By Sven-Eric Kanzler
The so-called wild horses of the Namib that live in the area around Garub, 20 km west of Aus, have a tough life. Rainfall is rare and unreliable, often just enough to sustain succulents, prickly shrubs and grasses. Still, the horses usually find sufficient grazing. But years of drought occur regularly in the fringe area of the Namib, such as in 1991/92, and in 1998/99, when the horses were starving and the weaker animals perished. The public outcry, both in Namibia and from beyond the borders, resulted in costly efforts to catch or feed the horses. In both cases success was only moderate.
At a meeting in November 2005, the horses and possible measures for their care were discussed. At the same time an old debate was rekindled: should the horses be tolerated there? After all, a large part of their habitat is situated in the state-owned Namib-Naukluft Park, which is supposed to protect indigenous flora and fauna, not these ‘aliens’ descended from domestic horses which have only been in the area for 90 years and would not have survived without the watering trough set up at Garub by man.
Besides, some conservationists feared that the wild horses would drive out indigenous animals and destroy indigenous plants, and therefore wanted to remove them from the park. Due to massive pressure from the public, the media and horse lovers in the Ministry of Environment and Tourism (MET), such plans were dropped. Since then the horses have become a tourist attraction and as such generate earnings and jobs for local people.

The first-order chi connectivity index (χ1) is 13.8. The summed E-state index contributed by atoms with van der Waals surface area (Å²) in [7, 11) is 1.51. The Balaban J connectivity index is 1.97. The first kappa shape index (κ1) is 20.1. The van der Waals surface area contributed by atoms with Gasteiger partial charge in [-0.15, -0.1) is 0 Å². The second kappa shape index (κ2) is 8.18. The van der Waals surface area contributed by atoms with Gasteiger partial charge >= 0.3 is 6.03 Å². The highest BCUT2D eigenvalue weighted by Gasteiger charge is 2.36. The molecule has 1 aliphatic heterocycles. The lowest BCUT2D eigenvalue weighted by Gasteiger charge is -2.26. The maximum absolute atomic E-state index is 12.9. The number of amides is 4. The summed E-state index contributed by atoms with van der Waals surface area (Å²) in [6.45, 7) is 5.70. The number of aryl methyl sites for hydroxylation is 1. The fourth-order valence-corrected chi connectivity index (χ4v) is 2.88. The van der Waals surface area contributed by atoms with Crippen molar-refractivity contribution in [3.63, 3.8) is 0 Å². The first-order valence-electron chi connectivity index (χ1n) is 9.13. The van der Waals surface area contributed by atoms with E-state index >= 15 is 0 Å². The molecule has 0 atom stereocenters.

A disruptive element?
The justifiable concerns had still not been eliminated and the problems were far from solved. The surroundings of Aus are regarded as a biological hotspot with more than 500 plant species, some of them endemic. What if the horses were a disruptive element in their environment and contributed to unique plants becoming extinct? What does the presence of the wild horses mean for the management plan of a national park? Can the horses be treated like game? Can they simply be abandoned in years of drought? Or should there be an intervention, and if so, what form and extent should it take?
Supported by the MET and the lodge and tourism business at Klein-Aus Vista and the Nature Investments company (Gondwana Desert Collection), biologist Telané Greyling has dealt with these and other questions in her thesis. She presented the results of her research at a meeting held at Cañon Village in November 2005 to discuss future steps concerning the wild horses. Among the participants were representatives of the MET and veterinary services, and tourism and scientists from Namibia, South Africa and Britain.
On the basis of Greyling’s extensive research, the experts first debated the key issue of whether the horses should be seen as aliens in the Namib Desert’s fragile ecosystem. Greyling has not been able to substantiate the claim that the horses displace the indigenous flora or fauna. She stated that by and large the same species and same numbers of individuals found in nearby areas of comparison occur also in the area the horses frequent.
Sound management principles